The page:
[from Extension Notes – Ontario LandOwner Resource Centre with support from Ontario Ministry of Natural Resources – DOWNLOAD PDF VERSION]
Mulches are an effective alternative to herbicides for protecting tree seedlings from competition with other plants for light, nutrients and moisture. Placed on the soil around the base of a tree seedling, they improve growth and survival by preventing other plants from germinating or growing.
Depending on their structure and the material they are made of, some mulches also help seedlings grow by increasing the temperature of the soil and holding that heat during cool evenings. These mulches can also protect plants from extreme hot and cold temperatures.
All mulches protect plants from dry conditions by trapping moisture beneath them. The most effective of these mulches also allow air to reach the soil so that excess water can evaporate. This Extension Note provides information about the kinds of mulches that are available and how to use them effectively.
UNCONSOLIDATED AND CONSOLIDATED MULCHES
There are two basic kinds of mulches — unconsolidated and consolidated.
Unconsolidated mulches are loose materials such as wood chips, bark and straw. Although these traditional mulches have been used for centuries to control weed competition, weeds often grow through or on them. The soil temperature is also cooler under loose materials, and they do not protect plants from extreme hot or cold temperatures.
Consolidated mulches are sheets of plastic or natural fibres that are laid on the ground and anchored with staples. They are more effective than traditional mulches in preventing the germination of plants that would compete with seedlings, and many are lighter and easier to apply. Plastic mulches have the added advantage of increasing and maintaining soil temperature. Many consolidated sheets are also designed to both retain water and allow excess water to evaporate.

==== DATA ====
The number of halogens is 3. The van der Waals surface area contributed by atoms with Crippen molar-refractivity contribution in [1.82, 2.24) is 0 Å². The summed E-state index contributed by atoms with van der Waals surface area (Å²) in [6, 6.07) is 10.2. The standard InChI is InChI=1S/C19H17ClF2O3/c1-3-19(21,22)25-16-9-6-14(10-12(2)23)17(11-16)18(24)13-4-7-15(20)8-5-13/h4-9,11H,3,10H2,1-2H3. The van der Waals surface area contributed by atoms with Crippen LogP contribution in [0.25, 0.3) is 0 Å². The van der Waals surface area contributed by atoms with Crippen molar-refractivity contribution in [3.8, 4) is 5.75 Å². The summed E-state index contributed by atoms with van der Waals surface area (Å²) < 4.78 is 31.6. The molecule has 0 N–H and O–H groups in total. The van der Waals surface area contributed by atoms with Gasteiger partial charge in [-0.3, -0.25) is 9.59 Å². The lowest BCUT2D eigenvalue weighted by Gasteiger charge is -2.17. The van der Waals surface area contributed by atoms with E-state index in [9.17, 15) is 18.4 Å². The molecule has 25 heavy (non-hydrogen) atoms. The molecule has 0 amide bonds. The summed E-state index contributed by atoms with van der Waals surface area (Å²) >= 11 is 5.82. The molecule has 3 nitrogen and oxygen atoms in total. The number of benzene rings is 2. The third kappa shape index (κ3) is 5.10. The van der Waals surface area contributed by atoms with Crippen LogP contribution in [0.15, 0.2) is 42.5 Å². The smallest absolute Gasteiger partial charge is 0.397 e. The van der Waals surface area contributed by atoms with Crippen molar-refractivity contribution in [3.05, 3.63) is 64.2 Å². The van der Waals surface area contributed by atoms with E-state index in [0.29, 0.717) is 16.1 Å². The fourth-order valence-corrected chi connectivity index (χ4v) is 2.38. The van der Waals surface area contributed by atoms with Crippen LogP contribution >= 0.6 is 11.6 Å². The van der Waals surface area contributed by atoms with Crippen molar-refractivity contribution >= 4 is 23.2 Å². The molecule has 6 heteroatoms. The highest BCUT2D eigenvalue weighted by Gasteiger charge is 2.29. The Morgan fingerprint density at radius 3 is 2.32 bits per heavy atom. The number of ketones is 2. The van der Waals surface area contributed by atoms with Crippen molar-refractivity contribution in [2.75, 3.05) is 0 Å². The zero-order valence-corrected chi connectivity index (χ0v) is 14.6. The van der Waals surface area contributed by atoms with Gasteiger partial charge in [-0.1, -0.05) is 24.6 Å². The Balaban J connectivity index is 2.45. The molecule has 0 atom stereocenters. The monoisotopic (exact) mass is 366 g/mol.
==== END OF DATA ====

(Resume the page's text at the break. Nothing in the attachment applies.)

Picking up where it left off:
FACTORS TO CONSIDER WHEN CHOOSING A MULCH
Mulches should cover a minimum area of 90 x 90 centimetres around a tree.
Mulches should last until tree seedlings grow taller than the surrounding weeds — about three years for most tree species in southern Ontario. To reduce litter, plastic mulches should break down in sunlight and natural mulches should decay over this period.
EASE OF APPLICATION
Mulches should be easy to carry and quick to apply.
Ideally, they should be applied when trees are first planted.
Mulches are generally more expensive than herbicides. For example, three consecutive annual applications of the herbicide glyphosate cost in total about $0.45 a tree (materials and labor), compared to $0.74 a tree for the 90-centimetre Brush Blanket (materials only).
Types of Mulches
The Brush Blanket is a consolidated mulch made of porous plastic. It prevents weeds from germinating by blocking sunlight. This mulch improves conditions for seedling growth by increasing and maintaining soil temperature. It also allows water to reach the soil and
excess water to evaporate.
To apply, place the hole in the centre of the Brush Blanket over the tree seedling. If the hole is too small to fit over the seedling, enlarge the hole by tearing the perforated slit (Figure 1, diagram B). To reduce weed growth, use the smallest hole possible.
Pin the mulch to the ground with five staples. Insert the first staple in the centre of the mulch, then pull the corners tight and pin them down. Push the staple through the mulch and then slightly squeeze the staple ends together while inserting them firmly into the ground. The
staples should be pushed into the mineral soil — the soil below the top layer of loose organic material. Rocks and sticks can be used to hold the sheet down along the edges. Don’t use clumps of soil for this purpose.
Cellu Fib is a consolidated mulch made of recycled paper coated with wax. This mulch prevents weeds from germinating by blocking sunlight. It does not increase or maintain soil temperature.
To apply, fold the corners over and pin the corners to the ground with staples. Push the staple through the folded corner and then slightly squeeze the staple ends together while inserting firmly into the ground. To prevent weed growth in areas where weeds are a severe problem, staple a small piece of Cellu Fib over the slit.